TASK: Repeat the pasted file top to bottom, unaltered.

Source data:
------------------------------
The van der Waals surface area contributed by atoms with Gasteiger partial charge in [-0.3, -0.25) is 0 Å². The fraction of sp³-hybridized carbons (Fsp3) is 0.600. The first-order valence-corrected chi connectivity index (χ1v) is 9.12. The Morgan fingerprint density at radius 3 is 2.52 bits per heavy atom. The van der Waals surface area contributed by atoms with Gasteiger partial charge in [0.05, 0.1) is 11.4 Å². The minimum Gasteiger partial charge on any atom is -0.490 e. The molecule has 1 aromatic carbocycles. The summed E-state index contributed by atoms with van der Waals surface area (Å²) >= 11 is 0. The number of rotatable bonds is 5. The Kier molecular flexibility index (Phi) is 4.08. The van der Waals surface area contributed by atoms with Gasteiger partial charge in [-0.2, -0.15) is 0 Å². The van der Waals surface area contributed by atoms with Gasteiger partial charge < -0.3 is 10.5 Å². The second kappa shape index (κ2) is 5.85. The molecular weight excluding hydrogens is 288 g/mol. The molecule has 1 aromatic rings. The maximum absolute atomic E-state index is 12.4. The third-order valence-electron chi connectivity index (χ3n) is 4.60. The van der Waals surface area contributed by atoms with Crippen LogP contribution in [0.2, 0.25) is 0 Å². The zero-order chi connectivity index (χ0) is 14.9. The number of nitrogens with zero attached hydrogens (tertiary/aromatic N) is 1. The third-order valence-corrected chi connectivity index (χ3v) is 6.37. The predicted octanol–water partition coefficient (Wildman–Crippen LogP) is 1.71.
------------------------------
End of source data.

The van der Waals surface area contributed by atoms with Gasteiger partial charge in [-0.3, -0.25) is 0 Å². The fraction of sp³-hybridized carbons (Fsp3) is 0.600. The first-order valence-corrected chi connectivity index (χ1v) is 9.12. The Morgan fingerprint density at radius 3 is 2.52 bits per heavy atom. The van der Waals surface area contributed by atoms with Gasteiger partial charge in [0.05, 0.1) is 11.4 Å². The minimum Gasteiger partial charge on any atom is -0.490 e. The molecule has 1 aromatic carbocycles. The summed E-state index contributed by atoms with van der Waals surface area (Å²) >= 11 is 0. The number of rotatable bonds is 5. The Kier molecular flexibility index (Phi) is 4.08. The van der Waals surface area contributed by atoms with Gasteiger partial charge in [-0.2, -0.15) is 0 Å². The van der Waals surface area contributed by atoms with Gasteiger partial charge < -0.3 is 10.5 Å². The second kappa shape index (κ2) is 5.85. The molecular weight excluding hydrogens is 288 g/mol. The molecule has 1 aromatic rings. The maximum absolute atomic E-state index is 12.4. The third-order valence-electron chi connectivity index (χ3n) is 4.60. The van der Waals surface area contributed by atoms with Crippen LogP contribution in [0.2, 0.25) is 0 Å². The zero-order chi connectivity index (χ0) is 14.9. The number of nitrogens with zero attached hydrogens (tertiary/aromatic N) is 1. The third-order valence-corrected chi connectivity index (χ3v) is 6.37. The predicted octanol–water partition coefficient (Wildman–Crippen LogP) is 1.71.